There are many tankless water heater disadvantages to think about before plunging in. So, use caution before deciding to buy one. We discuss most of these below.
Tankless Water Heater Disadvantages
High Startup Costs
While these so-called instant hot water, on demand units indeed offer “fast and endless” hot water, and do save you significantly on your fuel bill, they cost more to purchase, install, and to maintain. The heater purchase itself isn’t too bad, with most on demand units costing between $100 and $700. But the specialized wiring for the electric heaters, and the ventilation for the gas units can run into some big bucks to have installed.
High Maintenance Costs
Among the tankless water heater disadvantages is that not only do you pay over twice as much initially for them, but they’re higher maintenance than traditional units. They have a heat exchanger that must be replaced every few years (more or less depending on the condition of your water and the sort of exchanger packaged with the unit), and that can run a couple to several hundred dollars. So unless your need for endless hot water balances these draw-backs of the tankless models, I’d avoid them until their price comes down a little more.
The dreaded tankless water heater pause
Since these water heaters do not activate until they sense actual water flow within, they do not keep any reservoir of hot water. Plus, there is a slight delay between the time they detect water flow, and when the heaters actually kick on. This delay may only be a second or two, but folks often site it as a drawback of no-tank water heating.
Electric Tankless Water Heaters Require Very High Current Wiring
Some of these units can draw a hundred amps at 220 volts (over 22 KW, as does the EcoSmart ECO 27 on demand electric water heater pictured above); which is half of the maximum current allowed in a home with a typical 200 amp electric utility service. This type of wire is difficult to bend, strip, route, and generally, to handle. Further, many houses have only a 100-amp service from the utility poll in (service drop). Thus, upgrading to tankless would also mandate a service drop upgrade as well, to 200 amps at least. So installing the wiring to a tankless heater is probably best left to an electrician, unless of course, you are an electrician yourself.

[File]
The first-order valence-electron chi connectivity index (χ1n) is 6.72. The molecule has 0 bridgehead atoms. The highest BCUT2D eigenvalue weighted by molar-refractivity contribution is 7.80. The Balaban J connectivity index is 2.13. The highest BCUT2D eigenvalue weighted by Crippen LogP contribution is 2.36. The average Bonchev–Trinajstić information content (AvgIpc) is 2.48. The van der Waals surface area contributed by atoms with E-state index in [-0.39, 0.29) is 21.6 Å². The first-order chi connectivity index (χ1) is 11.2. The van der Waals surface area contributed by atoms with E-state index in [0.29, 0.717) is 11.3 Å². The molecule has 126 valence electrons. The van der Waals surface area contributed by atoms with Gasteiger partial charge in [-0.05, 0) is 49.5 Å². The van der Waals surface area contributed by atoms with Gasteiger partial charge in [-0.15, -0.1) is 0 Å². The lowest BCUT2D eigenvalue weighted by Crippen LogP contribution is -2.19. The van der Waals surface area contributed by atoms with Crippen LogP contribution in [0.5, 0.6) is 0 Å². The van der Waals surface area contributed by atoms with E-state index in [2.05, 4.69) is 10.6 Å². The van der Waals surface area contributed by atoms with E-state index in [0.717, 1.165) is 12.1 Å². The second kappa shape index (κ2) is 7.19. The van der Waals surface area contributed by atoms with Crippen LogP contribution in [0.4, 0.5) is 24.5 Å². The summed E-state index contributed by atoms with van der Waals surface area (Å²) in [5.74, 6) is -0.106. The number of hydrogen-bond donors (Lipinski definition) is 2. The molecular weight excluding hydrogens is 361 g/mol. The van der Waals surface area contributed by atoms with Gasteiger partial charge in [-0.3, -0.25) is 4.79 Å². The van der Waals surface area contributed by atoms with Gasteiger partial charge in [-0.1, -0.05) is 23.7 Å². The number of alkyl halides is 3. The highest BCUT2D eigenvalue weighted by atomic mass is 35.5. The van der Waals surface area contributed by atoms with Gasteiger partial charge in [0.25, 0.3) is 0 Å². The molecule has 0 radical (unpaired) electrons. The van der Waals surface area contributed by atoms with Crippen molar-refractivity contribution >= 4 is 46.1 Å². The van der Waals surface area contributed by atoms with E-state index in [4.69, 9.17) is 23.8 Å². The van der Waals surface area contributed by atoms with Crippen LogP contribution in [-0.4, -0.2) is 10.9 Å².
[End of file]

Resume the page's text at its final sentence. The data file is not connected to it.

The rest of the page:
If Power Fails, So Also Does the Tankless Hot Water
True of the electrically powered tankless systems, since no reserve tank of pre heated water exists in this type of heating. Further, most residential generators do not produce enough emergency power to run a tankless water heater. Gas fueled units may also require a small amount of electricity from the mains to run their control systems, and so, even certain gas units would not function during power outages. Available hot water would disappear almost immediately after turning on a connected hot water faucet. For this reason, it might be wise to keep a traditional gas water heater tank in the basement, connected to the plumbing system through valves, that you could engage when electricity is lost.
Recovering Investment Takes Many Years
Claims abound that you can get as much a fifty percent fuel savings with these continuous flow hot water systems. If true, switching to them from the traditional water heater tank COULD be worth it over time; especially in communities with well-conditioned (soft) water, where the exchangers would tend to last longer. But recovering your investment can take as long as 22 years. That would amount to a savings of the cost of replacing two or three traditional tanks, assuming that the tankless unit would last 22 years.
Tankless Water Heaters, Different from Instant Hot Water